The 32nd Victoria Fall Home will feature a wide variety of exhibitors from the home construction and renovation. Submitted

Fall home show opens doors to latest trends

Home expo runs Friday through Sunday at Pearkes Recreation Centre

Location. Location. Location.

That is one of the reasons why Saanich’s Pearkes Recreation Centre continues to host the Victoria Fall Home Expo, now in its 32nd edition.

The show, running Friday through Sunday, features 115 exhibitors from the home building and renovation industry.

“It’s central to all of Victoria,” said Darcy Hope of Evergreen Exhibitions, who manages the show. “Everything feeds towards it.” Other reasons include its size, availability and user-friendliness, he said.

Hope expects the show will attract anywhere between 10,000 and 15,000 visitors. As in years past, the majority of visitors will be homeowners somewhere between the ages of 35 and 65 with men and women represented equally. They will be able to learn about the latest trends in home construction and renovation from 115 vendors, most from the Greater Victoria region. Products on display range from traditional home items, boutique items, and many items only available at trade shows. Visitors can also check out a Tesla Model X, an all-electric, luxury SUV.

He estimates the show itself will generate about $2 million in business for the home construction and renovation industry over the course of the actual show. Looking over the next two years, Hope estimates that the show could generate about $50 million in business for the home construction and renovation industry.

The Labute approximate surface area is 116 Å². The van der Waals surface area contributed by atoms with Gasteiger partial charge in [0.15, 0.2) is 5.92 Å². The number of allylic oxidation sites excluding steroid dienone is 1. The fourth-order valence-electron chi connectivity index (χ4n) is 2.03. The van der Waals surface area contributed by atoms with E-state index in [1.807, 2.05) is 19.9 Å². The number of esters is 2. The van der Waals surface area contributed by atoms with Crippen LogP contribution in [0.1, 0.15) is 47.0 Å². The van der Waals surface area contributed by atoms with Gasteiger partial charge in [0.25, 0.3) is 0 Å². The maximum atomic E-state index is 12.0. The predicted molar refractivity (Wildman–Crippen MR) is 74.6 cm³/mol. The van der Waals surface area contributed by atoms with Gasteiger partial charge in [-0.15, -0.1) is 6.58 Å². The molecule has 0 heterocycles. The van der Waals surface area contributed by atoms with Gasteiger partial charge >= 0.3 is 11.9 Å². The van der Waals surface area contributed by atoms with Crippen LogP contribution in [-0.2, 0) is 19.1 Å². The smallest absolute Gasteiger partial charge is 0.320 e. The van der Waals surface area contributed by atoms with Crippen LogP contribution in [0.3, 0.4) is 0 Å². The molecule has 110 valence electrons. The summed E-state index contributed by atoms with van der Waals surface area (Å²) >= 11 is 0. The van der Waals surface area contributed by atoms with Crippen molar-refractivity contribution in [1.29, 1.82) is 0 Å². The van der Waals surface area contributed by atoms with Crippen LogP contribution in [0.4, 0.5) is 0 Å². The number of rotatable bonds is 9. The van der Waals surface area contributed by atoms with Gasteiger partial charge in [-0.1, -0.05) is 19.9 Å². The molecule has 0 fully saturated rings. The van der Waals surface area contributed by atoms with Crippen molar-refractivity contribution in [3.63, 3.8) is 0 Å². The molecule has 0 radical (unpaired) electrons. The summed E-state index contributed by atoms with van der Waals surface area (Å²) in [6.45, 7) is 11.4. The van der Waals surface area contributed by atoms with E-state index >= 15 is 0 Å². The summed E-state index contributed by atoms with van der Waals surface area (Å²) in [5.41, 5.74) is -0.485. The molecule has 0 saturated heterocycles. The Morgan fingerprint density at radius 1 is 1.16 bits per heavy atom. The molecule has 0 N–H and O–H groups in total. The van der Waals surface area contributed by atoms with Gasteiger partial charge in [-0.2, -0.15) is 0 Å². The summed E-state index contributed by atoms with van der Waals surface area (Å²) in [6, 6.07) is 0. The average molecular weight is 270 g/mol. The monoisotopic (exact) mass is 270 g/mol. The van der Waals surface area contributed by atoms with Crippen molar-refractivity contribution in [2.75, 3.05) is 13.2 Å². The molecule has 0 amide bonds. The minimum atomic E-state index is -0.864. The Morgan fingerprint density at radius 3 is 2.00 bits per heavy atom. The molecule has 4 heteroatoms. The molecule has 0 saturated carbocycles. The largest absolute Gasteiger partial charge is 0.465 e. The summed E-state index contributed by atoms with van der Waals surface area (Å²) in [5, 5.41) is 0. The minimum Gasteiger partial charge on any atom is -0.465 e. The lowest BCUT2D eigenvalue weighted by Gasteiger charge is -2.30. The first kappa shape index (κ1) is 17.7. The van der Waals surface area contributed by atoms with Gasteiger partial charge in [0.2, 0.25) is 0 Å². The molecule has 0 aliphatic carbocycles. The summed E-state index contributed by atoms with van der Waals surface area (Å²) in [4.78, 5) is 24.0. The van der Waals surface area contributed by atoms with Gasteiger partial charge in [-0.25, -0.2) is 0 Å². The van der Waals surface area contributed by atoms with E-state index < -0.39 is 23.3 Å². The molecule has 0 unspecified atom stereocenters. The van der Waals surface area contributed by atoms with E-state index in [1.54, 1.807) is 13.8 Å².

This figure points to the financial prowess of an industry that has experienced perhaps nothing less than a Golden Age in recent years. According to 2016 statistics from the Canadian Home Builders’ Association, the investment value of new homes, renovations and repairs exceeded $138 billion. The industry also employs 800,000 Canadians.

According to a 2017 CIBC report, 48 per cent of Canadian homeowners plan to repair or improve their home this year, up from 37 per cent in 2016. But the same report also suggests that homeowners are becoming more frugal, spending an average of $11,800, the lowest figure in three years.

But this national figure does not show regional variation. While Ontario residents lead the way by planning to spend an average of $16,000 in renovations, British Columbians follow with $13,200.

This apparent slow-down in home renovations has happened against the backdrop of rising household debt and housing prices that have remained at record highs across Canada.

High housing costs can deter home renovations because it might leave people with less money in their pockets, said Hope. On the other hand, the strong real estate market has also historically benefited the home construction and renovation industry. “As long as people are buying and selling homes within their means, they will want to do something,” he said.

Not surprisingly, companies that stage shows like the Victoria Fall Home Expo have benefited too.

“It has been a boost for our business,” said Hope.

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